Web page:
What Flight Attendants Eat To Feel Their Best While Traveling

One of the most annoying parts of traveling (besides the long check-in lines and laughable number of different boarding zones) is that it can throw off your digestive system. There are a lot of reasons for this, like jumping time zones, not drinking enough water and being strapped to a tiny seat for hours on end, to name a few.

Dealing with bloat and other digestive issues while traveling is annoying for anyone, but imagine having to work the entire time with a smile plastered on your face. How the heck of the flight attendants do it? As travel pros, they have the insider intel on how to actually feel great while traveling. Here, four flight attendants share the eating and drinking habits that keep them feeling their best.

They start out small

Ask any flight attendant what an average day looks like for them and you’ll be met with the same answer: There isn’t one. The hours are also long ― really long. “My schedule varies, but on a typical day I’m working one to three flights, which is between seven to 12 hours on duty at work,” said Chicago-based flight attendant and The Daily Departure blogger Noelle Cors. “Many days, I’m waking up at 4 am and am at the airport for 6 am flights.”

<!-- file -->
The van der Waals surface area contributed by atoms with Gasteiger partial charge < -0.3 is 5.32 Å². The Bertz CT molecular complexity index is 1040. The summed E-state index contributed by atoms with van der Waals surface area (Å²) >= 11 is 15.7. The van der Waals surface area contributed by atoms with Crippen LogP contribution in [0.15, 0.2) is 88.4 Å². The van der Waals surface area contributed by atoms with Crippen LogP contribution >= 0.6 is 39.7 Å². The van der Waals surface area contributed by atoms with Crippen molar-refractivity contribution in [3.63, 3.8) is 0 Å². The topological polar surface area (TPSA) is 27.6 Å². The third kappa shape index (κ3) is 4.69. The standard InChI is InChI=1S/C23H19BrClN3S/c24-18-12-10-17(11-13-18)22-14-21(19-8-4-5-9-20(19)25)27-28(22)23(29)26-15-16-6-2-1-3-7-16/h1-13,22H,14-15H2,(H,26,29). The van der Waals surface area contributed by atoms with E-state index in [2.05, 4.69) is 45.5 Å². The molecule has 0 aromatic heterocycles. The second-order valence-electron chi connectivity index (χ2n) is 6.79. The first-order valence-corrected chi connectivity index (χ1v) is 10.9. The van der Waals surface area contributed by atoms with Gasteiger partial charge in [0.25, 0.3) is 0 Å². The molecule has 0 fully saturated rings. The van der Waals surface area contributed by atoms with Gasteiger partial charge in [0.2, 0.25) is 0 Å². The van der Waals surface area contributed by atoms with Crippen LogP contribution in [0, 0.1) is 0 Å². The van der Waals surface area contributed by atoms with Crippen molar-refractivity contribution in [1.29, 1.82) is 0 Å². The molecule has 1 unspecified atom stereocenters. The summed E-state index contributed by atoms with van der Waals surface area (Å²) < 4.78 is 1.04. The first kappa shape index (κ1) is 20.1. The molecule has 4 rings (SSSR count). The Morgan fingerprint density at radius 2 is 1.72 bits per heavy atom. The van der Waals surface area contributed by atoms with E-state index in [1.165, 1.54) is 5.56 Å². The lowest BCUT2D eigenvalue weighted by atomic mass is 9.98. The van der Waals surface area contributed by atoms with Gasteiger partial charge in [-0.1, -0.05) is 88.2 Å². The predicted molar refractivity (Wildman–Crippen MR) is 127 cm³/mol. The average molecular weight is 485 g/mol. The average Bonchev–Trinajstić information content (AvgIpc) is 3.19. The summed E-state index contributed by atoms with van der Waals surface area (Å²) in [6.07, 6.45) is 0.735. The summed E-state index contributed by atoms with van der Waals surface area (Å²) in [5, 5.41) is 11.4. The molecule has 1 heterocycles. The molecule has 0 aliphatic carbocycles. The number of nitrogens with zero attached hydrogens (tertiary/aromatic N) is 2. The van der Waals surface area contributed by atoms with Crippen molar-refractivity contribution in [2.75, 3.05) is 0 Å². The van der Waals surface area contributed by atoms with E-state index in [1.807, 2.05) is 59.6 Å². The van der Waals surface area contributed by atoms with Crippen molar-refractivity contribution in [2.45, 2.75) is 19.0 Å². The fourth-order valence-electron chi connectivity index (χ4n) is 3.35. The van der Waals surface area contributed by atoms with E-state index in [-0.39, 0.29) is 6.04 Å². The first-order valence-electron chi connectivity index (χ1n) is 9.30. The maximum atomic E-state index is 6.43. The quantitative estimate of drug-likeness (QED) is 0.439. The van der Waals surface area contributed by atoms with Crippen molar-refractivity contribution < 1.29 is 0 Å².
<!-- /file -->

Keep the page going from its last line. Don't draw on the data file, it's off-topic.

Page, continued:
Brianna Kaplan, another Chicago-based flight attendant, said she’s on reserve (ie, “on call”) so often she doesn’t know where she’s flying to until either the night before or up to three hours before the flight. In either case, the flight attendants all say their schedules make meal prepping pretty difficult. But once they do get going, they start their days much like many of us do: with coffee or tea.

For their first meal of the day, all four flight attendants say they keep their breakfasts small and simple. “I’ll eat something like a Nature Valley bar before starting work. Then, if the first flight is long, I’ll have time to eat what I packed for breakfast, which is usually after noon,” said Jamie Ruble, a San Francisco-based flight attendant. “For breakfast, I pack scrambled eggs mixed with bacon and sometimes sausage, spicy guacamole and gluten-free pita bread or corn tortillas,” she said. (OK, that sounds way tastier than anything on the in-flight menu.)